I understand sex makes people uncomfortable. I also understand that people can be immature about it. They can be just as immature about violence too, but people are willing to confront and tolerate it. With sex, however, it’s always obscene. It’s always taboo. There’s no room for nuance or context.

Going back to the standards of obscenity I mentioned earlier, I think there’s room for improvement. Violence, by definition, harms people. Sex, when done right, does the exact opposite. If we’re going to have standards for obscenity, then let’s at least keep things in perspective.

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Mia Kalifa, The Porn Industry, And Why Her (Lack Of) Earnings Matter

mia-khalifa

Imagine that you’re young, low on money, and in need of a quick buck. You do a few side-gigs, like drive a taxi or do some yard work. You make some money up front. You’re grateful for it. You wish you didn’t have to do it, but you still did and you’re ready to move forward with your life.

Now, imagine that same work you did ended up making someone else a boatload of money that continues to flow in, even though you’ve long since finished your part. Maybe while mowing the lawn, you discovered a priceless artifact under a tree stump. Maybe while driving a taxi, your car became the site of an infamous crime. Anyone with a white 1993 Ford Bronco SUV can attest to that.

With those ideas in mind, let’s talk about Mia Kalifa. If you don’t know who that is, just ask any straight man with an internet connection and a suspiciously large supply of tissue boxes. You might not get an honest answer, but rest assured, she’s a known public figure and not just because she has over 15 million followers on Instagram.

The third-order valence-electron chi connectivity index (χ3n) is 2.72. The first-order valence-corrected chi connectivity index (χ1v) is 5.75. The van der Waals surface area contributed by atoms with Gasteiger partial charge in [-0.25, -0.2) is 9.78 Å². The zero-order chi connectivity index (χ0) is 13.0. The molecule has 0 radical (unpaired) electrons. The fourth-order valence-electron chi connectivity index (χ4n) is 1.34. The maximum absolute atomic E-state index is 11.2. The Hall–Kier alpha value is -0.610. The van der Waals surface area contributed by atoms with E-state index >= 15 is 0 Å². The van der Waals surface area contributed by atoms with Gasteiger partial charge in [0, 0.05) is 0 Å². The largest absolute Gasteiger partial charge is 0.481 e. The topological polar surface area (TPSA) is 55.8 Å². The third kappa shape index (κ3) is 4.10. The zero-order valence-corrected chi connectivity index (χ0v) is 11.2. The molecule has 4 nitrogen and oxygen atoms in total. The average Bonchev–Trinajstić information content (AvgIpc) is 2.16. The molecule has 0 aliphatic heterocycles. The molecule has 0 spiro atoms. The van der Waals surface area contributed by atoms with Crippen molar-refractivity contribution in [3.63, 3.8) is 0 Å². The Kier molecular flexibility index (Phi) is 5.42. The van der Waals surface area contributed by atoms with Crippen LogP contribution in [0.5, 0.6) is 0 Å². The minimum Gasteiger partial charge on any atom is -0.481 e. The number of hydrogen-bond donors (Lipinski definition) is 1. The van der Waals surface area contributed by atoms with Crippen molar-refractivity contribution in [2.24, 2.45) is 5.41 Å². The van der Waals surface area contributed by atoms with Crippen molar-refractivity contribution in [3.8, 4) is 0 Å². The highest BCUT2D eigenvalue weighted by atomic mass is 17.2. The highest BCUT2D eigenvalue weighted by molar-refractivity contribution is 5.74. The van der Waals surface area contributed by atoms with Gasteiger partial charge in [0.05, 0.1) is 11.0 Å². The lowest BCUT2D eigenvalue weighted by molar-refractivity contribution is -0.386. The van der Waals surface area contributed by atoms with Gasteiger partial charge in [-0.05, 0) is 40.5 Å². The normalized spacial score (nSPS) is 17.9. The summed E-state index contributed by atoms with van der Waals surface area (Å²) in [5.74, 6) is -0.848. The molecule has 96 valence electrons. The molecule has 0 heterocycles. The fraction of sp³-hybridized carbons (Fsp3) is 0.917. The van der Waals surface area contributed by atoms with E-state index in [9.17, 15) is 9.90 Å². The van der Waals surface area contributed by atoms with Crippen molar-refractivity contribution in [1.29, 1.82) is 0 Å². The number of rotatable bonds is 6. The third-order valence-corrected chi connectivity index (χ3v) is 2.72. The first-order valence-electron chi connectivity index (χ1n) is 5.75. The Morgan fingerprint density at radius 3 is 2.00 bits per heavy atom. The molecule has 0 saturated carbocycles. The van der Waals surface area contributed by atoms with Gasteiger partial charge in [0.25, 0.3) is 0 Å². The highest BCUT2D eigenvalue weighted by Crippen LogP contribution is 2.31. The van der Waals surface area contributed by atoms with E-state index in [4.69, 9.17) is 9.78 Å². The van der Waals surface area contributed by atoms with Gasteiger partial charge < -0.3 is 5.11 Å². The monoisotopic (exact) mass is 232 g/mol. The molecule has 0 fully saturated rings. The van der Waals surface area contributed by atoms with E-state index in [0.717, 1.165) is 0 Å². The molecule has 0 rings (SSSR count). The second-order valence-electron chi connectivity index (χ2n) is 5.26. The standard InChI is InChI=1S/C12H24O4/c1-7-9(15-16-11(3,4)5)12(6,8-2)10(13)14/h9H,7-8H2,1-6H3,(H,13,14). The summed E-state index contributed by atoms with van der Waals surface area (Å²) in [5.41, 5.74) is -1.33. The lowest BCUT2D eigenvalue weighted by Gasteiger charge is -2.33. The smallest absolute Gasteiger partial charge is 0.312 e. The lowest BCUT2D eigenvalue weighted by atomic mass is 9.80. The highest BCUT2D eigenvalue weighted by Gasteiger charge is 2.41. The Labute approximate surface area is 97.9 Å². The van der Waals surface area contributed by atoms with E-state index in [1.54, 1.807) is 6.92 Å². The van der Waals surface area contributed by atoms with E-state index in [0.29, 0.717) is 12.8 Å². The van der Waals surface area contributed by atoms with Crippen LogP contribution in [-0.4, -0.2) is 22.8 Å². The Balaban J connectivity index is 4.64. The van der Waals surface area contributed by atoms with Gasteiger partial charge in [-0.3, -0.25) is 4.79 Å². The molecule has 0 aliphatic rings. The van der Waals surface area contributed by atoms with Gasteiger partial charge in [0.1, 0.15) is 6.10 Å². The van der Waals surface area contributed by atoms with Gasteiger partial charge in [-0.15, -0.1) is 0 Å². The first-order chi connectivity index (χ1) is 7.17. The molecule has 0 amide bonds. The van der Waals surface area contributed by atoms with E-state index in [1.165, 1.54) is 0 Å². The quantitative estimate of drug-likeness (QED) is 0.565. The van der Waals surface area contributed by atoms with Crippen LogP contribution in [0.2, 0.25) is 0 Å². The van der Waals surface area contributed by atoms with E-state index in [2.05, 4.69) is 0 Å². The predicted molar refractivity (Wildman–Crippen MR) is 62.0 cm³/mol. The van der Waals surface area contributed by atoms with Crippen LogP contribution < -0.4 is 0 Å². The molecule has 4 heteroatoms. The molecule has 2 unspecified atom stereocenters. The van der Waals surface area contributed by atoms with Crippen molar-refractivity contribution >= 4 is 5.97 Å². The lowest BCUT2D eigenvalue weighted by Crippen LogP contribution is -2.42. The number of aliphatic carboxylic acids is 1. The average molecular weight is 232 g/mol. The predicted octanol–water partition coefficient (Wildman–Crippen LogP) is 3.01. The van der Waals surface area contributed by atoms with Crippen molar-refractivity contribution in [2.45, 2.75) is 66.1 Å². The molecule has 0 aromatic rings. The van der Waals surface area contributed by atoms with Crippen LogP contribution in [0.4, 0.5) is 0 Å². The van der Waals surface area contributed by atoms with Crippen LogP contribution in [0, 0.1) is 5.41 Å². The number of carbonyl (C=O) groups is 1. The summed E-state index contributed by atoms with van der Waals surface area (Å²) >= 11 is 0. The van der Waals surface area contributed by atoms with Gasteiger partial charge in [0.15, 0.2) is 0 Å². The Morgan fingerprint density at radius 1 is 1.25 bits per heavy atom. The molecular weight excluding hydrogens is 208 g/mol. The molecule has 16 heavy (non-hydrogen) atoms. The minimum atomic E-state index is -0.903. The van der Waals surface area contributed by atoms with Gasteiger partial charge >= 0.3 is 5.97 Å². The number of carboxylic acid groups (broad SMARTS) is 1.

One of the reasons why she has so many.

She’s worth talking about, but not because she’s a former porn star who still garners a great deal of popularity, despite having not worked in the industry for years. Recently, she made the news after revealing that, even though she was one of the most popular porn stars in the world for a time, she made a total of $12,000 for her entire career.

For someone who was that successful in an industry that’s already exceedingly crowded by an abundance of content, that just doesn’t seem to add up. Most working people make more than $12,000 in a year, even if they’re paid minimum wage. They even get to keep their clothes on. What’s going on here?

There is a context to that story. By her own admission, she was in the industry for about three months. She only got paid a flat rate of about $1,000 for each scene she did and, given how few she ended up doing, it’s still more than minimum wage. She basically made $12,000 for approximately two weeks of work. Ignoring, for the moment, that the work involved making porn, it’s not a terrible rate.

However, what stands out most about her story is that she continues to generate money for the companies that initially paid her. To this day, those scenes she shot still generate traffic for popular sites like PornHub and that traffic still makes its parent company, MindGeek, some additional profit.

Most people don’t know, or want to know for that matter, that the most popular porn sites and studios are owned by MindGeek. Think of any site your significant other won’t admit to visiting. Chances are, they own it. They’re basically the Amazon of porn. They’re so big that there really isn’t a close second.

It’s because they’re so big that Ms. Kalifa’s story isn’t unique. Most people who enter the porn industry, be they male or female, have to go through MindGeek in some form or another. They’re basically a monopoly and because of that, they can get away with shady practices, such as underpaying workers or short-changing them with fine print.

Listed above are sites few will admit to knowing.